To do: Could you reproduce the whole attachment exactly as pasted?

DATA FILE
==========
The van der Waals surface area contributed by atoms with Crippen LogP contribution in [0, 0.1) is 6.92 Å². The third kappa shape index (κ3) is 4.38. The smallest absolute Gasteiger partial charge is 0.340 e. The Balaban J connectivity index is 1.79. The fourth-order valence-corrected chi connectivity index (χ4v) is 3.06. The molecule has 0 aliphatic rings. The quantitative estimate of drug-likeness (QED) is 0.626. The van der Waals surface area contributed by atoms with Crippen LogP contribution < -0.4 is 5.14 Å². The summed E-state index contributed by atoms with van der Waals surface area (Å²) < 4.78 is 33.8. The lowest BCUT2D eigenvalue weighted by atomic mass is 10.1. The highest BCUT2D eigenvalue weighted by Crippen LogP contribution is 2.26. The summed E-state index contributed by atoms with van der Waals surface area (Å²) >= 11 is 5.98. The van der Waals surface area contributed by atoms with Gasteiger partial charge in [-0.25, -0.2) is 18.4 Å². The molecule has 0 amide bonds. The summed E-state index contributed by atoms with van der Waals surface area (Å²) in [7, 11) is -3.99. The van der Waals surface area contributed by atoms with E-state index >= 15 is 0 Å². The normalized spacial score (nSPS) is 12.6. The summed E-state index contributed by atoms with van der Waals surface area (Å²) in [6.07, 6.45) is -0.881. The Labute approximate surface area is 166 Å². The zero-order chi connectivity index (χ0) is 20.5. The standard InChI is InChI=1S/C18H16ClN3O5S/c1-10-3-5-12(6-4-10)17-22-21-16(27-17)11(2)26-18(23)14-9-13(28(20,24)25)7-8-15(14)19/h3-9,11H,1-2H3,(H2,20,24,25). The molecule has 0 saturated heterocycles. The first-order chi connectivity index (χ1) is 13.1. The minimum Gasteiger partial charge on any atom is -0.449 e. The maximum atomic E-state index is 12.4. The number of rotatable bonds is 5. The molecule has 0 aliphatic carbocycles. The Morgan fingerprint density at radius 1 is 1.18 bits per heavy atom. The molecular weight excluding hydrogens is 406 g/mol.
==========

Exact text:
The van der Waals surface area contributed by atoms with Crippen LogP contribution in [0, 0.1) is 6.92 Å². The third kappa shape index (κ3) is 4.38. The smallest absolute Gasteiger partial charge is 0.340 e. The Balaban J connectivity index is 1.79. The fourth-order valence-corrected chi connectivity index (χ4v) is 3.06. The molecule has 0 aliphatic rings. The quantitative estimate of drug-likeness (QED) is 0.626. The van der Waals surface area contributed by atoms with Crippen LogP contribution < -0.4 is 5.14 Å². The summed E-state index contributed by atoms with van der Waals surface area (Å²) < 4.78 is 33.8. The lowest BCUT2D eigenvalue weighted by atomic mass is 10.1. The highest BCUT2D eigenvalue weighted by Crippen LogP contribution is 2.26. The summed E-state index contributed by atoms with van der Waals surface area (Å²) >= 11 is 5.98. The van der Waals surface area contributed by atoms with Gasteiger partial charge in [-0.25, -0.2) is 18.4 Å². The molecule has 0 amide bonds. The summed E-state index contributed by atoms with van der Waals surface area (Å²) in [7, 11) is -3.99. The van der Waals surface area contributed by atoms with E-state index >= 15 is 0 Å². The normalized spacial score (nSPS) is 12.6. The summed E-state index contributed by atoms with van der Waals surface area (Å²) in [6.07, 6.45) is -0.881. The Labute approximate surface area is 166 Å². The zero-order chi connectivity index (χ0) is 20.5. The standard InChI is InChI=1S/C18H16ClN3O5S/c1-10-3-5-12(6-4-10)17-22-21-16(27-17)11(2)26-18(23)14-9-13(28(20,24)25)7-8-15(14)19/h3-9,11H,1-2H3,(H2,20,24,25). The molecule has 0 saturated heterocycles. The first-order chi connectivity index (χ1) is 13.1. The minimum Gasteiger partial charge on any atom is -0.449 e. The maximum atomic E-state index is 12.4. The number of rotatable bonds is 5. The molecule has 0 aliphatic carbocycles. The Morgan fingerprint density at radius 1 is 1.18 bits per heavy atom. The molecular weight excluding hydrogens is 406 g/mol.